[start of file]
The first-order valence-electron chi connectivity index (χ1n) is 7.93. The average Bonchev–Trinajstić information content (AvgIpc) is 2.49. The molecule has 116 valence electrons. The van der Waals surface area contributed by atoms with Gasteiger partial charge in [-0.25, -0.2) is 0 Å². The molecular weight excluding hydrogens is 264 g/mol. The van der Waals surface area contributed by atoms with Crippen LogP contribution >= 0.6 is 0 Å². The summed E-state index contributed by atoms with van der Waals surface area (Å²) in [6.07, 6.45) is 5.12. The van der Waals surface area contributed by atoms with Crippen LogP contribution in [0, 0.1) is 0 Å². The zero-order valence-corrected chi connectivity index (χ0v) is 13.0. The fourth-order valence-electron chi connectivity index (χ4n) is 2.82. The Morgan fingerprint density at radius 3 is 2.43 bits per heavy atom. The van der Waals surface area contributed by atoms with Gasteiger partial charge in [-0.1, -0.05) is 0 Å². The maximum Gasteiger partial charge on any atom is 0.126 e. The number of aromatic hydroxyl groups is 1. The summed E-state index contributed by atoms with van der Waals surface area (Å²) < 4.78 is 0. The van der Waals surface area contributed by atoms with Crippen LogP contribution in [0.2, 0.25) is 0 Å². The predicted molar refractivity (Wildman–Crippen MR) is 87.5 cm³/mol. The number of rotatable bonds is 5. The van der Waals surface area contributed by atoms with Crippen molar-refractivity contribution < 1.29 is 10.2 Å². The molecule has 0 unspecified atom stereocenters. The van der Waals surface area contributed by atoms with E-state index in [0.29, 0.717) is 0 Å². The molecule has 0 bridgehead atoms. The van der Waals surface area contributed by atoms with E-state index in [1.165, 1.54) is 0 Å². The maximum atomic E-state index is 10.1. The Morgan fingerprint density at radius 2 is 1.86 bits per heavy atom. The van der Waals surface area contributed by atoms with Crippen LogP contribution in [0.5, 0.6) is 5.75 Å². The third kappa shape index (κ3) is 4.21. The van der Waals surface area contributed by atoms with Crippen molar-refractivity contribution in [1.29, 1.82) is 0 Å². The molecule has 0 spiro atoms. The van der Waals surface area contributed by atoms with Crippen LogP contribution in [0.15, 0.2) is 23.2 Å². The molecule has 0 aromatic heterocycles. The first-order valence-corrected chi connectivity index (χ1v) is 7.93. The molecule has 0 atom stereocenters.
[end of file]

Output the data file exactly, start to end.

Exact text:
The first-order valence-electron chi connectivity index (χ1n) is 7.93. The average Bonchev–Trinajstić information content (AvgIpc) is 2.49. The molecule has 116 valence electrons. The van der Waals surface area contributed by atoms with Gasteiger partial charge in [-0.25, -0.2) is 0 Å². The molecular weight excluding hydrogens is 264 g/mol. The van der Waals surface area contributed by atoms with Crippen LogP contribution >= 0.6 is 0 Å². The summed E-state index contributed by atoms with van der Waals surface area (Å²) in [6.07, 6.45) is 5.12. The van der Waals surface area contributed by atoms with Crippen LogP contribution in [0, 0.1) is 0 Å². The zero-order valence-corrected chi connectivity index (χ0v) is 13.0. The fourth-order valence-electron chi connectivity index (χ4n) is 2.82. The Morgan fingerprint density at radius 3 is 2.43 bits per heavy atom. The van der Waals surface area contributed by atoms with Gasteiger partial charge in [-0.1, -0.05) is 0 Å². The maximum Gasteiger partial charge on any atom is 0.126 e. The number of aromatic hydroxyl groups is 1. The summed E-state index contributed by atoms with van der Waals surface area (Å²) < 4.78 is 0. The van der Waals surface area contributed by atoms with Crippen LogP contribution in [0.2, 0.25) is 0 Å². The predicted molar refractivity (Wildman–Crippen MR) is 87.5 cm³/mol. The number of rotatable bonds is 5. The van der Waals surface area contributed by atoms with Crippen molar-refractivity contribution < 1.29 is 10.2 Å². The molecule has 0 unspecified atom stereocenters. The van der Waals surface area contributed by atoms with E-state index in [0.29, 0.717) is 0 Å². The molecule has 0 bridgehead atoms. The van der Waals surface area contributed by atoms with E-state index in [1.165, 1.54) is 0 Å². The maximum atomic E-state index is 10.1. The Morgan fingerprint density at radius 2 is 1.86 bits per heavy atom. The van der Waals surface area contributed by atoms with Crippen LogP contribution in [0.5, 0.6) is 5.75 Å². The third kappa shape index (κ3) is 4.21. The van der Waals surface area contributed by atoms with Crippen molar-refractivity contribution in [1.29, 1.82) is 0 Å². The molecule has 0 spiro atoms. The van der Waals surface area contributed by atoms with Crippen LogP contribution in [0.15, 0.2) is 23.2 Å². The molecule has 0 aromatic heterocycles. The first-order valence-corrected chi connectivity index (χ1v) is 7.93. The molecule has 0 atom stereocenters.